Royal Cayman Islands Police Service

Royal Cayman Islands Police Service
Abbreviation RCIPS
Agency overview
Formed 1907
Employees 407
Legal personality Governmental: Government agency
Jurisdictional structure
Operations jurisdiction* Police area of Cayman Islands, CAY
Map of Royal Cayman Islands Police Service's jurisdiction.
Size 102 square miles
Population 56,732
General nature
Operational structure
Headquarters George Town
Sworn members 343
Agency executive David Baines, Commissioner
Stations 7
* Police area agency: Prescribed geographic area in the country, over which the agency has usual operational jurisdiction.

The Royal Cayman Islands Police Service is the standing police force of the British overseas territory of the Cayman Islands. The police force was formed in 1907 and currently (2009) stands at 343 enlisted officers, with 64 civilians.

The Royal Cayman Islands Police Service serves all three of the Cayman Islands, namely, Grand Cayman, Cayman Brac and Little Cayman. Demographically, in 2010, the estimated population of the Cayman Islands was about 56,732,[1] representing a mix of more than 100 nationalities. The vast majority of people reside on Grand Cayman with Cayman Brac being the second most populated with about 2,000 residents, followed by Little Cayman with around 200 permanent residents.

Against this backdrop the RCIPS deals with more than 22,000 calls for assistance every year, as well as proactively patrolling the streets 24-hours a day, seven days a week. It has a history of actively recruiting police officers from other nations with at least five years' experience.[2][3]

Structure and ranks

The RCIPS is headed by a Commissioner, assisted by up to two Deputy Commissioners. Other executive officers hold the ranks of Chief Superintendent and Superintendent. Each of the four policing Districts is headed by a Chief Inspector, assisted by an Inspector (except in the smallest District, which covers the two smaller islands). Inspectors are responsible for neighbourhood teams consisting of Sergeants and Constables.[4] In addition to neighbourhood policing, officers are assigned to the Criminal Investigation Department (CID) with ranks (up to Chief Superintendent) prefixed with the word 'Detective'. There are also a number of specialist units.

The RCIPS engages Special Constables, who are unpaid volunteer police officers, to support the work of full-time officers.[5] There are powers to appoint Auxiliary Constables to specialist roles. Special Constables may advance to the rank of Special Sergeant, and also have their own Commandant, with a Deputy and an Assistant.[6]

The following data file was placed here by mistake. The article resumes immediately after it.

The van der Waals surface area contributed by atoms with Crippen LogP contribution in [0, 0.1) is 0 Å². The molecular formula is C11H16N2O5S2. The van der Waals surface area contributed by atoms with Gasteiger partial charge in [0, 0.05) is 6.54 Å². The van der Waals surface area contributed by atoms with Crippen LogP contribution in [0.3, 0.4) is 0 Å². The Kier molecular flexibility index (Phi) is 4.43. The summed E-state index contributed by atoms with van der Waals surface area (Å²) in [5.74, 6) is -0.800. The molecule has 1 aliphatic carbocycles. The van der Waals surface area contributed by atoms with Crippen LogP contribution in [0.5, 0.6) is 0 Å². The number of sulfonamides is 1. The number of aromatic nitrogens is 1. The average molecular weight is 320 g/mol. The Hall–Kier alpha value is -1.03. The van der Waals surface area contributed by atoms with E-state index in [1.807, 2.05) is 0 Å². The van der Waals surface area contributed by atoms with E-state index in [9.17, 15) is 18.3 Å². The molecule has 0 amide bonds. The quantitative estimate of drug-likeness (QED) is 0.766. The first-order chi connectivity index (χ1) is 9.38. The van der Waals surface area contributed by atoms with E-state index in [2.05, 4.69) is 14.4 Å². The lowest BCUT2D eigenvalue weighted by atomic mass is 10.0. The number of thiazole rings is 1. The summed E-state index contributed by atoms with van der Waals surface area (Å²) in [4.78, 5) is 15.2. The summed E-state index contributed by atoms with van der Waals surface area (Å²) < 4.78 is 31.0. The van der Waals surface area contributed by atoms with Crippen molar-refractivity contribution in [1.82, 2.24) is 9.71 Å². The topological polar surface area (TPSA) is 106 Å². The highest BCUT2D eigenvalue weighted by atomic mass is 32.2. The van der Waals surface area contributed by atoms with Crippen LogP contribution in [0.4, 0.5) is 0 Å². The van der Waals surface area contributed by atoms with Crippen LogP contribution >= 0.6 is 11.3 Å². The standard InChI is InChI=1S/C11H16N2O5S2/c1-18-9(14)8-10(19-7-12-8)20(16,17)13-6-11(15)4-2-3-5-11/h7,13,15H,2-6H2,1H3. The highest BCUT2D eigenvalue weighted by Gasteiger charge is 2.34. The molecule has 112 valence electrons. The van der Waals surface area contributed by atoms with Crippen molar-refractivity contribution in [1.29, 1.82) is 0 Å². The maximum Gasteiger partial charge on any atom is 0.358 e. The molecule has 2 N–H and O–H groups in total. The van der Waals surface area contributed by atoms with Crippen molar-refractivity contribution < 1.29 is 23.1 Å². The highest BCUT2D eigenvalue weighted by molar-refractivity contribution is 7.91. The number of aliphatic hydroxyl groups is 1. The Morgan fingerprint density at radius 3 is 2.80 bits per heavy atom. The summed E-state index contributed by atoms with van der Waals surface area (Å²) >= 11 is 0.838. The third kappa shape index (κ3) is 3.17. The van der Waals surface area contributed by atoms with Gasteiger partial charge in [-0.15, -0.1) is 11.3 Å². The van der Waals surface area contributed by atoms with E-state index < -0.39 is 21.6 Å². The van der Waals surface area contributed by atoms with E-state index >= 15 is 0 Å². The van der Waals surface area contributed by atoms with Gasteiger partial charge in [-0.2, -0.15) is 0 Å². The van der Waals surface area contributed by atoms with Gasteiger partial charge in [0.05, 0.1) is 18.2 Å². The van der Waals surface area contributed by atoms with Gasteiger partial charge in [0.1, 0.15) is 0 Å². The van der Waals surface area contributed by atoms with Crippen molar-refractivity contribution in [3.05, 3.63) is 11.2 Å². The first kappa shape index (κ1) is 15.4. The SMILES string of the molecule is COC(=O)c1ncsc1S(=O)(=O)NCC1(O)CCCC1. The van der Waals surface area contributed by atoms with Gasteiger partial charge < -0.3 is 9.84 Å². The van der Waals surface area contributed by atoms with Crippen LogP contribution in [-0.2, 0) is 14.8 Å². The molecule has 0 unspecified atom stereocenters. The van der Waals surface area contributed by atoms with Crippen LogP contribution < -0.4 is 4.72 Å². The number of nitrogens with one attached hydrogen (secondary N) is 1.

Police Districts

For purposes of criminal investigation, neighbourhood policing, and crime prevention, the RCIPS is divided into four Districts:

Specialist departments

The RCIPS has a number of specialist departments, beyond the CID and the neighbourhood policing teams. Of these, the most visible and sizeable are the following.

Air Operations Unit

Staffed by professional pilots and engineers, as well as police officers, the Air Operations Unit provides aerial support through the operation of a Eurocopter EC135 police helicopter.

Joint Marine Unit

Policing at sea is a significant part of law enforcement for an island nation. The JMU is a combined force of police officers and Cayman Islands Customs Department officers operating a fleet of fast motor boats to provide law enforcement, customs control, immigration control, and search and rescue operations.

Uniform Support Group

The USG is a paramilitary force within the RCIPS, whose officers are trained to high standards of fitness, and to an advanced level of firearms training. The USG provides operational support as required, and is also the frontline of defence against organised violent crime and terrorism threats.


  1. "The Cayman Islands 2010 Population and Housing Census: Preliminary Report" (PDF). Economics and Statistics Office. 17 February 2015. Retrieved 17 February 2015.
  2. This article outlines recruitment from Jamaica, and mentions several other nations.
  3. Report in the Guardian newspaper of a British police officer relocating to the Cayman Islands.
  4. Basic operational structure, and rank table, may be found here on the RCIPS official website.
  5. The Special Constabulary has its own website, here.
  6. The rank structure is shown here.
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